To burnish, rub your handle vigorously with either a soft cloth or fine (000-0000) steel wool.  For the ultimate finish, burnish after each coat of linseed oil you apply, or simply burnish after your last coat.


Thanks for reading!  For more articles on hand tool care and maintenance, check out our other  Helpful Articles.

22 thoughts on “How to Care for Wooden Tool Handles in 2-4 Easy Steps”

  1. I’m so guilty of not taking care of my tool handles, but I resolve this year to do it right!
    I once had a grub hoe handle break near the head because of winter drying out the wood.
    Thanks for this reminder!

    P.S. I’ve heard about using a bucket of sand with some motor oil in it to clean and preserve tool heads.
    Just run the tool in and out of the sand a few times.

    1. I know, it’s so easy to put off. I’ve heard that about the sand and oil as well, never tried it though. Sounds like it’s worth a try….Thanks for the comment, Jed! -Matt

  2. Johnny’s Selected Seeds used to carry the Danish oil. GREAT stuff! I used to live across the street from Johnny’s. I could browse the retail shop and find superb deals on the tent sale days. Good memories, thank you, Matt!

  3. Very helpful with good explanation. Never heard of a spokeshave but definitely will purchase one soon. I had read about the boiled linseed from Tried and True but your video did an excellent job of explaining the differences. Now I’m off to work on my dozens of tool handles

    1. Appreciate the comment. Glad it was helpful for you. I recently heard that the edge of a piece of broken glass can also be used to smooth the surface (instead of a spokeshave). Could be worth a try. -Matt

  4. As a professional weeder, who’s in the middle of de-rusting, sharpening and restoring my tools midwinter, this video was so inspiring. I hadn’t quite known how to apply the linseed oil and this helped. Keep making these!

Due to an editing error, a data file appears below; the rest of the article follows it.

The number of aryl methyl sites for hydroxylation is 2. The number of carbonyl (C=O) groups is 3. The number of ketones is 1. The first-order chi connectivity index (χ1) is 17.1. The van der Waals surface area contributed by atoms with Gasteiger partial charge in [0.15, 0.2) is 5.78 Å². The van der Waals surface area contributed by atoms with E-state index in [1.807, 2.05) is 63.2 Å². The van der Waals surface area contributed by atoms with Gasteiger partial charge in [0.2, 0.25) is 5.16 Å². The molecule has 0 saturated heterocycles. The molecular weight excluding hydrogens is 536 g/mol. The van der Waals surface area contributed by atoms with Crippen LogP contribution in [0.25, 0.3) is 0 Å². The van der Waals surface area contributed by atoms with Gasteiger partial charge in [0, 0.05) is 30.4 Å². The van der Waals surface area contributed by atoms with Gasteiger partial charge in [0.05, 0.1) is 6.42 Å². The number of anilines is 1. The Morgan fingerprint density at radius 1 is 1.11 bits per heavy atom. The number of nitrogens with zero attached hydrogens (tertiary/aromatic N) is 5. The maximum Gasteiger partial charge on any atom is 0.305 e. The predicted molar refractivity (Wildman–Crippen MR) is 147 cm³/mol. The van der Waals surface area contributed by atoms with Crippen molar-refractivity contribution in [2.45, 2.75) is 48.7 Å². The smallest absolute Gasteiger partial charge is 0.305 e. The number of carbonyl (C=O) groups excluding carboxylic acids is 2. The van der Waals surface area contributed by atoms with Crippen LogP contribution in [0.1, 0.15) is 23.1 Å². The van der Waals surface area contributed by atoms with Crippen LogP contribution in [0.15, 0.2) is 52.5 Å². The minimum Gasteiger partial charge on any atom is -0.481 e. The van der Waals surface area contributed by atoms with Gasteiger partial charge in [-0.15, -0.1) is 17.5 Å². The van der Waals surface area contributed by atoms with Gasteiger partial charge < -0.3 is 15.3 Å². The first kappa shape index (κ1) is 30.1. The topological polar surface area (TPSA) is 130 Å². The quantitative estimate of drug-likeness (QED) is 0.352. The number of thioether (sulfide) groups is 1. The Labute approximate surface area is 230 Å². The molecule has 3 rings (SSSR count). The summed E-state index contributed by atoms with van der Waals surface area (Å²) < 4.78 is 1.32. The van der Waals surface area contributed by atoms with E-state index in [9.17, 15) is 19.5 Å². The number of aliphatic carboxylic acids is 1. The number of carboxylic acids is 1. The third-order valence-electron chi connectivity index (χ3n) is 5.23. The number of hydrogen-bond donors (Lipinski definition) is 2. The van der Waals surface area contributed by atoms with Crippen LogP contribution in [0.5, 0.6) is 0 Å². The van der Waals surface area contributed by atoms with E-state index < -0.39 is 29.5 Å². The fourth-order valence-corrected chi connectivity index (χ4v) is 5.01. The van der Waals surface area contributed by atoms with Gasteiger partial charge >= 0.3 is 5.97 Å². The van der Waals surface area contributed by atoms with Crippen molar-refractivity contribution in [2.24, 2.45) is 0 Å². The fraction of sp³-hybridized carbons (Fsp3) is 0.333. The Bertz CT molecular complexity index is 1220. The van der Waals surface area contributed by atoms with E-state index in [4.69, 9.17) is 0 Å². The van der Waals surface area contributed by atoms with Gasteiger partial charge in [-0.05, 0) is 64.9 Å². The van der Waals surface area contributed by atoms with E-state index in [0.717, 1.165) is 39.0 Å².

Hope
    Artemis Garden Consultants LLC
    Amherst MA

  5. Thank you for a great tutorial. I’m a professional gardener and my tools need some care. I am excited to start the season with them restored.

  6. Wonder if you’ve ever heard of “cutting” linseed oil (boiled or raw) with turpentine as a method to have it dry? Thanks,

  7. Great informative video! After gardening for 30 years I’m finally determined to give my long neglected gardening tools some overdue attention this winter. There’s so much to know – what to use on the metal, the wood (in different stages of wear), etc. This video confirms a lot of what I ‘thought’ I need to do & what to use, but greatly clarified what to use, when & why! Thanks from Syracuse NY

  8. Hi!
    I have an old hammer that belonged to my late father. The handle has a bit of worked-in roofing tar and just general grime, though is otherwise in excellent shape. The wedges holding the head on are also in good shape and tight. The head has some smooth and spotty oxidation but no pitting.

    I’d like to clean the wood, but specifically not make it look like new. And can I use a brush-on rust-remover so I don’t have to detach the head and handle?

    Just wondering if you had any thoughts.
    Thanks!
    Jay
    Kenai, Alaska

    1. Hi Jay,

      I’ve had success using brush on rust remover, so it sound like a good plan to try it and avoid disassembly if possible. You probably know this, but make sure you dry and oil the head right after you remove the rust remover. I’ve found that tools that I’ve removed rust with vinegar or rust remover pick up moisture very quickly.

      As for the handle, it’s hard to say without seeing it. If you’d like, send me a photo at thetoolmerchants@gmail.com. Sanding or wire brushing it would be the simplest, but if the tar is already worked in and smooth, roughing up the surface might just make the tar come off on your hands. If the handle is fairly smooth and the tar is not rubbing off, you might just linseed oil the handle and just “lock in” the grime.

      Hopefully that helps,

      Matt

  9. Christopher Arrington

    What are your thoughts on using a lemon oil treatment to perserve wooden handles. Like Formbys or equivalent